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Marceno credits team with smooth transition to the helm

New Lee County sheriff brings long-term law enforcement experience to the office

October 31, 2018
By CJ HADDAD ( , North Fort Myers Neighbor

Newly appointed Lee County Sheriff Carmine Marceno has only been in his new role a short while but, thanks to his mentor, staff and extensive law enforcement experience, his transition has been a smooth one, embracing this new chapter in his life and picking up right where now-retired sheriff Mike Scott left off.

"It's an amazing feeling and, at the same time, a humbling feeling," Marceno, who previously served as undersheriff, said of his new post. "The reason I'm successful is because of the men and women in the Sheriff's Office. It's the people that are out there every day, going towards danger, when everybody else runs away, that makes us successful. And I never forget that.

"To me, everybody plays a big part of the team, and I'm just proud to be the guy that got the baton and I'm running forward.

Article Photos

Lee County Sheriff Carmine Marceno.


The track to the passing of that baton started back when Marceno was a child on Long Island, where the local beat-cop would frequently converse with Marceno and his group of friends as they were playing ball.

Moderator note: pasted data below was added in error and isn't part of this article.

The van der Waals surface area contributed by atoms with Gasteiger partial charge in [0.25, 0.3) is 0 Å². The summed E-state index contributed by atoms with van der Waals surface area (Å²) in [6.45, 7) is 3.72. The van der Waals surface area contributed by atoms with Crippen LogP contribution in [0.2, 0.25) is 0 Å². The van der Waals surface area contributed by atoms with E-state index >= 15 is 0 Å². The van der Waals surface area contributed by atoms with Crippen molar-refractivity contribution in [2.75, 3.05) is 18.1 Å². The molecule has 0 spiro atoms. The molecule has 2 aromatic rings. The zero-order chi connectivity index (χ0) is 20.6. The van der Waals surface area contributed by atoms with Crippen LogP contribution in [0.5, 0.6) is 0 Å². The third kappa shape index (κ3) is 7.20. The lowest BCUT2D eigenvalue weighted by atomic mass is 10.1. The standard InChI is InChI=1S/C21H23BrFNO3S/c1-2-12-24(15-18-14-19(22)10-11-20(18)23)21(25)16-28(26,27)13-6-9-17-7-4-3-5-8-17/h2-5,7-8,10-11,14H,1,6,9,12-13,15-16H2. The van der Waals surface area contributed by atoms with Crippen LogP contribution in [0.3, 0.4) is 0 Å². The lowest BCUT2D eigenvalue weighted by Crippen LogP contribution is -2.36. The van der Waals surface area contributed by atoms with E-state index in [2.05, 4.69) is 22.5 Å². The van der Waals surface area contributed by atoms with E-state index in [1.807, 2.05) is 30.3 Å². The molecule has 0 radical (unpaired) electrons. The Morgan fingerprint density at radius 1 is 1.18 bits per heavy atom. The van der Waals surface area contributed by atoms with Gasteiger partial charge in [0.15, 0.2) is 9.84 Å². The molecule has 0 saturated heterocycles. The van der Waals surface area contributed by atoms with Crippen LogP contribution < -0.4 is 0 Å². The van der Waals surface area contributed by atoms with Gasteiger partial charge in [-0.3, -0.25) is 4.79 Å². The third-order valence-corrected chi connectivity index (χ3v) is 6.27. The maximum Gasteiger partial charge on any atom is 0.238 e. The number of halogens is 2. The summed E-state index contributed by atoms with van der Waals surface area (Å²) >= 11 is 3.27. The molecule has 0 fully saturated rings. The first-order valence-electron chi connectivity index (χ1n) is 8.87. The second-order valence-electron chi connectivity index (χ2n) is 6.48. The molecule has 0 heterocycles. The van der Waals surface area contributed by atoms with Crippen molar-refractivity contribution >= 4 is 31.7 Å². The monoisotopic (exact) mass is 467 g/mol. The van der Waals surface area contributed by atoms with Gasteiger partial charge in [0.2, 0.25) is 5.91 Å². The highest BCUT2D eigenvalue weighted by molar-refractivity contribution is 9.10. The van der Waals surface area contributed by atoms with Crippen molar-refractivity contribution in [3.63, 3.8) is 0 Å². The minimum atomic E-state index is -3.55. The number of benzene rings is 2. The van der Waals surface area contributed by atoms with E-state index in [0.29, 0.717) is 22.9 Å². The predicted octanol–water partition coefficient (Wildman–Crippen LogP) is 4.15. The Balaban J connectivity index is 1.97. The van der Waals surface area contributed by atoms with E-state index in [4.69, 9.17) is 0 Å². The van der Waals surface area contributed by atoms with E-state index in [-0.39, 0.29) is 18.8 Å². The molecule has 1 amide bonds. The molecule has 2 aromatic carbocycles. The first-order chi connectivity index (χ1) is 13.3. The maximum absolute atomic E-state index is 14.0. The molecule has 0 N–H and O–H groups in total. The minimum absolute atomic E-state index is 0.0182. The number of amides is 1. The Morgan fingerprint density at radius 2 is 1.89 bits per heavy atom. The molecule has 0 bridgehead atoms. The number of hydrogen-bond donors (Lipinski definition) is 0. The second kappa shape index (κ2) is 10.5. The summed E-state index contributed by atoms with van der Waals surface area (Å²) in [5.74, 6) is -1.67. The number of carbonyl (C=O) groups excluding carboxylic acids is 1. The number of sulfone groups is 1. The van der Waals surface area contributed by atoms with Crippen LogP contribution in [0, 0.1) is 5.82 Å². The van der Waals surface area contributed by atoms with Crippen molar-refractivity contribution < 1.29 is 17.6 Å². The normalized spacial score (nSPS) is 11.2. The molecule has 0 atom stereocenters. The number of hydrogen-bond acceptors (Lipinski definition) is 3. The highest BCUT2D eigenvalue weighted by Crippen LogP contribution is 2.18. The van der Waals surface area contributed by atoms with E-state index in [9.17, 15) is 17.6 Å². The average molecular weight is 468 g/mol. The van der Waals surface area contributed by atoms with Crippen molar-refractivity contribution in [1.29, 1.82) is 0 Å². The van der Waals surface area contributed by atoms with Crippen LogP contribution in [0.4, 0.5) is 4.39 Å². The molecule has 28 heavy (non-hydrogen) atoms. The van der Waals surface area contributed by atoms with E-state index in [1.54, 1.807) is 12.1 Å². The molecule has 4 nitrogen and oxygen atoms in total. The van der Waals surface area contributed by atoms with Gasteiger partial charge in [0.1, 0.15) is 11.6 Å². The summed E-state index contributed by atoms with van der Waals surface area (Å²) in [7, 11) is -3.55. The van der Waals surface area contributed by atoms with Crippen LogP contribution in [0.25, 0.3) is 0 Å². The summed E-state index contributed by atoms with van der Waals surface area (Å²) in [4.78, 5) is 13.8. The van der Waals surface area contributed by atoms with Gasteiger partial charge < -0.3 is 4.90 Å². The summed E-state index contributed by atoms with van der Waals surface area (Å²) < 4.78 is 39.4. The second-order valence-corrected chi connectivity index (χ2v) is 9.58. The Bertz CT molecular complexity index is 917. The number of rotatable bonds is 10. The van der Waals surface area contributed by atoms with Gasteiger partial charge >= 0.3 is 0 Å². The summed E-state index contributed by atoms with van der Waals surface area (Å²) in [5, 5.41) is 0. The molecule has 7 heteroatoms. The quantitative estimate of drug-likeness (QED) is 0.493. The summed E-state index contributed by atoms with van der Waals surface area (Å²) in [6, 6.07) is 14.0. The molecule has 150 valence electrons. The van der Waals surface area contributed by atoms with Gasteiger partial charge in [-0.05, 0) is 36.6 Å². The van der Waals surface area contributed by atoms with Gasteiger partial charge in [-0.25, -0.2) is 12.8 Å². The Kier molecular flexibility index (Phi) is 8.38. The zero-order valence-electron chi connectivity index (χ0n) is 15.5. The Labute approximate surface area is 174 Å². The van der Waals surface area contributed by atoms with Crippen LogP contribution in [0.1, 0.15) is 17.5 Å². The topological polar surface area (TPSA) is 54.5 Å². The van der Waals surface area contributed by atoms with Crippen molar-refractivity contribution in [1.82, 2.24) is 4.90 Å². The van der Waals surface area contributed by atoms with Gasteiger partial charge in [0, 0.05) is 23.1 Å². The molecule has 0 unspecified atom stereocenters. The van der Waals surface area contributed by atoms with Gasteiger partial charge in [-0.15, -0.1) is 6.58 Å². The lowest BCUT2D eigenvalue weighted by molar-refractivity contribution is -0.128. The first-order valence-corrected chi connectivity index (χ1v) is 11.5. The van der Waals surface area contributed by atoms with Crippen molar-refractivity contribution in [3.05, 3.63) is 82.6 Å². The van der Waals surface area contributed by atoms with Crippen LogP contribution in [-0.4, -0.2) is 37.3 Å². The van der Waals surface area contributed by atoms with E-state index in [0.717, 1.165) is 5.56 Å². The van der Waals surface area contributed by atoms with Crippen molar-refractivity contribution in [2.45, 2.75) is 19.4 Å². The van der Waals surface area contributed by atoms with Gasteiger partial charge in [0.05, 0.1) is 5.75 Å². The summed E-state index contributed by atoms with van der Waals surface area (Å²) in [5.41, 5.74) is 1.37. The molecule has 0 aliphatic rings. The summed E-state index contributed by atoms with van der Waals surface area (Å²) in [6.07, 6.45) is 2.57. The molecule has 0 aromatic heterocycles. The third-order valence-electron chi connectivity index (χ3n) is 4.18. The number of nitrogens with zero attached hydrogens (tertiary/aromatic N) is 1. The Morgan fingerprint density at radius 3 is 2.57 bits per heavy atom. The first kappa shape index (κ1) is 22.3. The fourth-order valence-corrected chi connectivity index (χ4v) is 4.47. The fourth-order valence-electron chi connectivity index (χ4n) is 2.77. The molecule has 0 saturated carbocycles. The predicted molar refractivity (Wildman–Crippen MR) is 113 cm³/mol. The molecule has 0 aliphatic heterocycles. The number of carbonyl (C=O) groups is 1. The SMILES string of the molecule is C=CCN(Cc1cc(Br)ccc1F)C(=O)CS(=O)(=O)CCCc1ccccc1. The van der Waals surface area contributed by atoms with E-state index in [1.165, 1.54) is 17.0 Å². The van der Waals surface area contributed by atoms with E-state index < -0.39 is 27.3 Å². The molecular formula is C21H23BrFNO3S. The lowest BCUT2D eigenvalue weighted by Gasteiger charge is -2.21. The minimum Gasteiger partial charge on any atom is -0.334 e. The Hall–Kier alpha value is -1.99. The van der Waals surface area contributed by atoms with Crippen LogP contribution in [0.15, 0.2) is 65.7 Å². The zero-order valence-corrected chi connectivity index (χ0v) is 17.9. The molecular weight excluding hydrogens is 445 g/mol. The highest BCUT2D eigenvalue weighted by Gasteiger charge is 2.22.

"We'd be playing Wiffle ball or kickball, or whatever game we were playing, and he would talk to us, and it always left an impression on me. So I always wanted to be a law enforcement officer from that. That's where it really started," he said, still remembering the name of the officer that impacted his life so much.

His father, a professional baseball player in the Dodgers organization, purchased a home in Naples after a trip to Southwest Florida, and the family started to vacation there before making a permanent move.

Marceno was first a part of the Collier County Sheriff's Office, where he worked in many different divisions throughout the department-from patrol to narcotics to community policing and more.

Eventually, he was pulled into the administrative side by Sheriff Kevin Rambosk, making Marceno his executive officer.

He would meet the man who would become is mentor during his time at CCSO, despite that individual working for a neighboring agency.

"There was always a sheriff to my north, about 10 miles, that caught my attention, and that was Sheriff Scott," Marceno said. "At that time, we'd meet continuously at the border and we would talk about Collier and Lee and different things we'd see and challenges."

An LCSO position opened in north Lee County, Marceno accepted, now getting to work with the man he revered.

He served in the Public Services Division for a few years, which gave him the opportunity to familiarize himself with Lee County.